Your ultimate guide to things to do in Asia
A sunny island city that’s a clean, green, modern machine
Traditional meets ultramodern (and it’s the world’s best city for food)
A colourful, frenetic city with a rich, East-meets-West heritage
Glittering temples meet huge skyscrapers and vibrant street life
A futuristic skyline looms over art deco beauty and quiet leafy streets
Imperial history, dumplings and counterculture in the Asian megacity
Whether you’re a first-time traveler or a seasoned vet, these are Hong Kong’s essentials.
What we absolutely love to do in the city. The crème de la crème of what Singapore has to offer.
Unmissable city activities, from the best sights and shopping spots to geeky and artsy fun.
While competition for visitors is stiff in Southeast Asia, Vietnam truly offers something for everyone. From idyllic sun-soaked beaches and vertiginous mountains to hyperactive cities and characterful rural towns, the country hosts numerous alluring destinations.
Located on the Andaman Coast in the south of Thailand, Phuket is the country’s largest island and has been a major tourist destination for decades.
Made up of some 99 islands across an archipelago stretching almost 500 square kilometres, Langkawi is known as ‘The Jewel of Kedah’.
High on many a traveller’s wish list, Japan speaks to the imagination of many, with sky-high districts full of neon alongside centuries-old buildings and lots of ‘only-in-Japan’ weirdness.
Pune is used to living in the shadow of Mumbai, which is located only three hours away by car. But thanks to its massive student population and the influx of expats who’ve returned to the cooler, less polluted, and less crowded town, Pune is an exciting place to explore.
The universal appeal of the Pink City has kept Rajasthan’s capital on the radar of travellers for centuries. Fans of literature, architecture, history and art will love being immersed in this cultural hub.
Mumbai isn’t called Maximum City for nothing – it’s full-on! Formerly known as Bombay, every corner of this city is crammed with something to explore.
With one of the highest ratios of restaurants per head anywhere in the world, Hong Kong is a dining paradise.
This city is packed with boundary-pushing restaurants run by star-studded chefs as well as humble hawker finds that’ll satiate your appetite for cheap eats.
What these places all have in common is that they serve some of the best dishes in Tokyo for any budget, with service befitting the setting.
Fancy cocktails at speakeasies and bottles of biodynamic wine abound
Trend-setting bars sit next to centuries-old Tughlaq and Mughal monuments
Given their proximity to popular work districts, they are packed with office-goers during the week
The thriving nightlife scene features a fusion of spots crammed full of character, chutzpah and never-ending carpe diem
You cannot miss out on the many omakase-style bars in the city
Bars in Beirut range from grungy dives to swish cocktail joints
Drinking in Singapore is expensive so we did all the hard work for you
Hong Kong is officially the most visited city in the world – and whether you're looking for a budget bed or ostentatious, heli-pad bedecked five-star luxury – there’s accomodation to suit every type of guest. Got the fam in tow and need somewhere close to Disneyland? Check. More of a solo traveller, and have a vision of yourself sliding from your bed, right into a jacuzzi at the end of it? You got it. From honeymoons, to shoe-string gap yahs, to swanky business trips – this is the definitive guide to staying in Hong Kong.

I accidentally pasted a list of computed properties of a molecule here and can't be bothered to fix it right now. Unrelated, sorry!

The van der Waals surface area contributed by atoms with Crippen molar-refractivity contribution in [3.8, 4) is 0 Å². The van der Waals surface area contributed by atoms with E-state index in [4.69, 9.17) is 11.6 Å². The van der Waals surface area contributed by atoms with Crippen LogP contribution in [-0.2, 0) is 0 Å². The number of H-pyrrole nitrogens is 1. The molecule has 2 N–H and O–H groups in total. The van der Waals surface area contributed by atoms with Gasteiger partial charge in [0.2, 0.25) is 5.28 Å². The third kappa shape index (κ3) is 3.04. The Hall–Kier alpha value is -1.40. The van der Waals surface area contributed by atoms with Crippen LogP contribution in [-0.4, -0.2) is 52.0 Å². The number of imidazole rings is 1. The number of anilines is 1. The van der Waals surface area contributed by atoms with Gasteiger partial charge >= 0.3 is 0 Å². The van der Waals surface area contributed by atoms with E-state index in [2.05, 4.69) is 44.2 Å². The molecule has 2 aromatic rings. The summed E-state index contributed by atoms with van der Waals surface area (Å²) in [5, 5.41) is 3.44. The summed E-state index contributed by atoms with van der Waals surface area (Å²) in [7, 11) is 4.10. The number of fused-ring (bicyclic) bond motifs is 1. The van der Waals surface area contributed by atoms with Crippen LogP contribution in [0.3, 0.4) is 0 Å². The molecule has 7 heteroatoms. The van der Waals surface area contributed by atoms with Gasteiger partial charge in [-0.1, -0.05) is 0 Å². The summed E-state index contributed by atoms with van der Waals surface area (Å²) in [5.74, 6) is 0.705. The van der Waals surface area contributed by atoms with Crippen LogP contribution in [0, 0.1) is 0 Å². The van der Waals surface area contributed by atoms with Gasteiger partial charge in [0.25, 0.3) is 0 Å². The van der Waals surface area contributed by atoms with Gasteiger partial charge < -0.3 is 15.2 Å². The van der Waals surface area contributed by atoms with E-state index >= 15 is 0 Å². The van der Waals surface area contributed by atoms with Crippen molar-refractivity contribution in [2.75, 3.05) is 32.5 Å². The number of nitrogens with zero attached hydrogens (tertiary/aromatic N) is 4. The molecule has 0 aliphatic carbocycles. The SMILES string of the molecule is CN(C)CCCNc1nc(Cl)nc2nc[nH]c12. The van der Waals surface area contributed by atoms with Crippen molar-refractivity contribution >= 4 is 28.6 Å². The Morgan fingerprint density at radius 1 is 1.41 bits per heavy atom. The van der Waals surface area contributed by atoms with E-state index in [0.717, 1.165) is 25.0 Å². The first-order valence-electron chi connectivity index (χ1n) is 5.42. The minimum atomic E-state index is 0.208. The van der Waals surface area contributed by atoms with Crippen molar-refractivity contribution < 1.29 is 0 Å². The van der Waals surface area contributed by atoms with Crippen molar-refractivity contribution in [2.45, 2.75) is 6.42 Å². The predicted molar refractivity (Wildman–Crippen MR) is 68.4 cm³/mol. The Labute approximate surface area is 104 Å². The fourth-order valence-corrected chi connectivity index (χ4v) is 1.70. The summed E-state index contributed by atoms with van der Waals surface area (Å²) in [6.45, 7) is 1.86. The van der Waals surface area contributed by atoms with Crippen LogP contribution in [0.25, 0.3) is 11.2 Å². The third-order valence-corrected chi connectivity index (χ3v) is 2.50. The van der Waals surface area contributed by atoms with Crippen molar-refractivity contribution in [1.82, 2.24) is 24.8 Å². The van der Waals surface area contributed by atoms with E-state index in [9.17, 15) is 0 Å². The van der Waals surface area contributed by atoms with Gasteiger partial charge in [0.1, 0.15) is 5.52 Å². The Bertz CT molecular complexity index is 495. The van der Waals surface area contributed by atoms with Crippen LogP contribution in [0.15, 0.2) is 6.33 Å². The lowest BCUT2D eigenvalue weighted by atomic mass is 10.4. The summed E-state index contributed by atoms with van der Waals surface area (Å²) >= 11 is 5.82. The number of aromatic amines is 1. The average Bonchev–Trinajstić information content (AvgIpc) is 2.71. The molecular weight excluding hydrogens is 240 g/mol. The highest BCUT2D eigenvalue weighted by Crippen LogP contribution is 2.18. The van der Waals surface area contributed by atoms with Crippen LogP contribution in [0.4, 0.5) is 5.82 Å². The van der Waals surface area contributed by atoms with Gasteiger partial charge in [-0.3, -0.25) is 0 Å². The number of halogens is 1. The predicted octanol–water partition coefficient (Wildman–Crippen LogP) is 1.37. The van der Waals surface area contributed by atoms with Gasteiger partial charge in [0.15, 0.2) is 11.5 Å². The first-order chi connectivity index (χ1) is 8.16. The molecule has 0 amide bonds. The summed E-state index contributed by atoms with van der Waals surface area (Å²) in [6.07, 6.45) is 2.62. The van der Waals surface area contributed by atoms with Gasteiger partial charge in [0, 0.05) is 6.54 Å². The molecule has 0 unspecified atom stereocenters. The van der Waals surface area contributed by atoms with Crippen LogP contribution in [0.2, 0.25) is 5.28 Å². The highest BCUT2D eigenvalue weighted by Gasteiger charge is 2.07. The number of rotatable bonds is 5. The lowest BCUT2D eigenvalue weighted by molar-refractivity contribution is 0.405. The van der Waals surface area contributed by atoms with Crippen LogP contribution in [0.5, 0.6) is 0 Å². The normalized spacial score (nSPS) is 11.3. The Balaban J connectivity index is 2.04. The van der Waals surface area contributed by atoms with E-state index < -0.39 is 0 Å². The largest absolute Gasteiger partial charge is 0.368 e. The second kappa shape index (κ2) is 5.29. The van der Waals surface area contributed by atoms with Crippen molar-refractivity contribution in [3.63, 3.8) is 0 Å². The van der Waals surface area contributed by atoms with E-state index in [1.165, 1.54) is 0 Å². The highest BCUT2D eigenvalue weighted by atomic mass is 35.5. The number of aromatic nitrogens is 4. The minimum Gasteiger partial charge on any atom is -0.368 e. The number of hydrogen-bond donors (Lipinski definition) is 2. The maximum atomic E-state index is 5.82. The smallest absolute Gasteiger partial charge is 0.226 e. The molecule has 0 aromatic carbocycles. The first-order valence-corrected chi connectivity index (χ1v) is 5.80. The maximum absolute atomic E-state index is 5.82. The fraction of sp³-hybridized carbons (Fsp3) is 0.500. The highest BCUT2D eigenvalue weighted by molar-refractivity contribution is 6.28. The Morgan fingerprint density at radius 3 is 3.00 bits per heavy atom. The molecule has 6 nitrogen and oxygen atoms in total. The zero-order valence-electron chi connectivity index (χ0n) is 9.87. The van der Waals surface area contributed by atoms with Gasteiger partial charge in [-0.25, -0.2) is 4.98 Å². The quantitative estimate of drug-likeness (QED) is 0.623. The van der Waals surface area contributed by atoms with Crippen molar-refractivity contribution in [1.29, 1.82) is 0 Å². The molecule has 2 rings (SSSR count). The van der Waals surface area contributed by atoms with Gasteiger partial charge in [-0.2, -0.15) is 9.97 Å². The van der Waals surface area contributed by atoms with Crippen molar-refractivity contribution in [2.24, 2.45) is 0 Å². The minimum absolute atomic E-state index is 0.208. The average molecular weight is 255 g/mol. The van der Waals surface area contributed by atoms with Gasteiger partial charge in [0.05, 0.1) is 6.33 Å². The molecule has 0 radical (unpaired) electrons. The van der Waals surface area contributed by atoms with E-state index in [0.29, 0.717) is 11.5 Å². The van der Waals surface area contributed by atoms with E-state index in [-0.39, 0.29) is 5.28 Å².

On our humble little island, there's no short supply of hotels that will make you feel right at home. Conveniently located in the heart of the city, these hotels are just a quick walk, train ride or shuttle away from the city's best attractions like Gardens by the Bay or Sentosa. There are also plenty of restaurant and bar options around to make sure you never go hungry – even if it's way past midnight. Whether you're visiting from out of town or looking to do a quick staycation, these are the best of the best rooms you should check out in to.
As you might expect from such a popular honeymoon destination, Bali has plenty of accommodation options to choose from—indeed your only problem might be finding something that isn’t filled with loved-up couples if you’re not one of them! We’re here to help. If you’re chilling in surfers’ beach paradise Canggu you’ll find a great backpacking option at Serenity. Visitors to culture capital Ubud will appreciate the relative solitude of Komaneka, and those shopping and partying in and around Seminyak will love the peace of Kayana. And options for really getting away from it all include clifftop Alila Villas in Uluwatu, Alassari Plantation in Selemadag, or Sun Suko Boutique Resort in Pemuteran. A good choice for arrival or departure is Maya in Sanur, which is close to the airport, and has some excellent bars and restaurants. We’ve picked our favourites below.
There’s no doubt that Thailand, with its long coastline and 1,430 islands, is Asia’s No1 tourist destination. Buddhists and backpackers, hedonists and the well-healed can all find their nirvana in the Royal kingdom (which is actually run by the military). Despite the explosion of tourism over the last few decades, it is still very possible to find some tranquillity, be it at a meditation retreat in the Northern Highlands or on the massage table of a luxe island resort. A short spell in bonkers Bangkok is a must, but the call of the gently lapping ocean and the lure of getting the white sand between your toes will be strong. You’ll find a dizzying range of hotels across the country suited to every budget, and from eco-intelligent nests and Michelin-starred restaurants to a lemongrass and turmeric compress or a 2000-book library, our pick of Thailand’s best hotels include all manner of tempting Thai treats.